Originally released in 1973, The Killing Kind builds upon the psychological horror of films such as Psycho and The Sadist, but with a more intimate and disturbing approach that will leave some viewers a bit troubled. The movie was directed by Curtis Harrington, whose films include Voyage to the Prehistoric Planet, Queen of Blood, How Awful about Allan, What’s the Matter with Helen? and Who Slew Auntie Roo?
The Killing Kind opens with a group of young men chasing a young woman from a beach toward a pier. The chase instantly turns ugly, as the young men begin to rip off the girl’s bikini and rape her. Only one man refuses to participate in the gang rape, but the other men force him into the deed, ripping off his trunks and throwing him on top of the girl. The poor girl simply stares back at him, her face void of expression.
As the opening credits roll, we see this young man aboard a bus. It turns out that his name is Terry Lambert (played by John Savage), who has been released after serving two years in prison for the rape incident. Although Terry professed his innocence, his lawyer supposedly bumbled the case. Not helping matters was the fact that the victim, Tina Moore (Susan Bernard) claimed that Terry was an active participant in the rape.
Terry ends up at his mother’s boarding house, which primarily serves as a home to elderly women. Thelma Lambert (Ann Sothern) greets her son strangely, treating him as if he is still a little boy. Terry reluctantly greets his mother and agrees to stay with her, having no other plans.
During the day, Thelma and Terry share an uncomfortable intimacy, with both showing signs of immaturity and perhaps even insanity. But Terry is not the boy he was—the rape and prison have changed him, and he is now out for revenge. His first victim is Tina, who he runs off the road, the car enveloped in flames. He then targets his lawyer, Rhea Benson (Ruth Roman), who he forces to drink liquor until she passes out. Terry then sets her house on fire. Not satisfied with simple revenge, Terry begins to torment the residents of the boarding house (there’s a scene with a rat that demonstrates Terry’s evolving sadism). While doing this, he demonstrates an uncomfortable nature around women, namely a weird next-door neighbor, the middle-aged librarian Louise (Luana Anders) and a new tenant, aspiring model Lori Davis (Cindy Williams of Laverne and Shirley). Louise is creepy herself, wanting to establish a relationship with Terry, whom she suspects is a serial killer.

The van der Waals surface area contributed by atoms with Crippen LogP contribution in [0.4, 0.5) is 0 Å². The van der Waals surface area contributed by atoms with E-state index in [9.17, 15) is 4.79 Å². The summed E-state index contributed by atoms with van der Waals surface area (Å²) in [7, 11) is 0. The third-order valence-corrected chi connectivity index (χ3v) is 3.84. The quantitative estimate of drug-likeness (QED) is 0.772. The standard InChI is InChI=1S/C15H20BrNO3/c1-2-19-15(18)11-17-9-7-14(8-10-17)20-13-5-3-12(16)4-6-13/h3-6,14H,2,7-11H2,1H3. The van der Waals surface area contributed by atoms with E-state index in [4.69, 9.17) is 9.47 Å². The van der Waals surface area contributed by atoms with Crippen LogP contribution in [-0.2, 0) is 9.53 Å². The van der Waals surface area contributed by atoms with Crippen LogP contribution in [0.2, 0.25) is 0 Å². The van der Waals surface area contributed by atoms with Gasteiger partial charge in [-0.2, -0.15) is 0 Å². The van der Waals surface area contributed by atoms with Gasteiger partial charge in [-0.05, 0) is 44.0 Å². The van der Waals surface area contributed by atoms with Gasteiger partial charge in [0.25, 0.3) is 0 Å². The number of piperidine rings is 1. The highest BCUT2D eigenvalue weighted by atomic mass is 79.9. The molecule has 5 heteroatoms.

The final reel of the movie has Terry killing poor Lori. Thelma discovers the murder and agrees to help Terry get rid of the body by taking it to the local landfill. Knowing that the murder will likely not go undiscovered, Thelma elects to poison her son. As the movie comes to a close, Thelma holds her son in her lap, remembering times past as sirens wail outside (Louise has called the police out of spite).
Uncomfortable yet oddly riveting, The Killing Kind is not for everyone. There is little gore or blood on display, as the emphasis remains acutely on the psychological. The performances are all uniformly solid, with the actors playing down their roles to create a realistic, disturbing ambiance that never lets up. The murders are almost anticlimactic, as they should be, given that the story emphasizes odd relationships that skew into murder.
The genre of psychological horror has always delved into exploitation, and The Killing Kind is no different, except that the film does not glorify the serial killer—it simply attempts to portray one as realistically as possible. Later films, such as Henry: Portrait of a Serial Killer and Monster, have used a similar approach. If you are a fan of such fare, then you owe it to yourself to check out The Killing Kind.
The Killing Kind can be purchased as a standalone item or as part of a collection, such as Classic Drive-In Series Horror.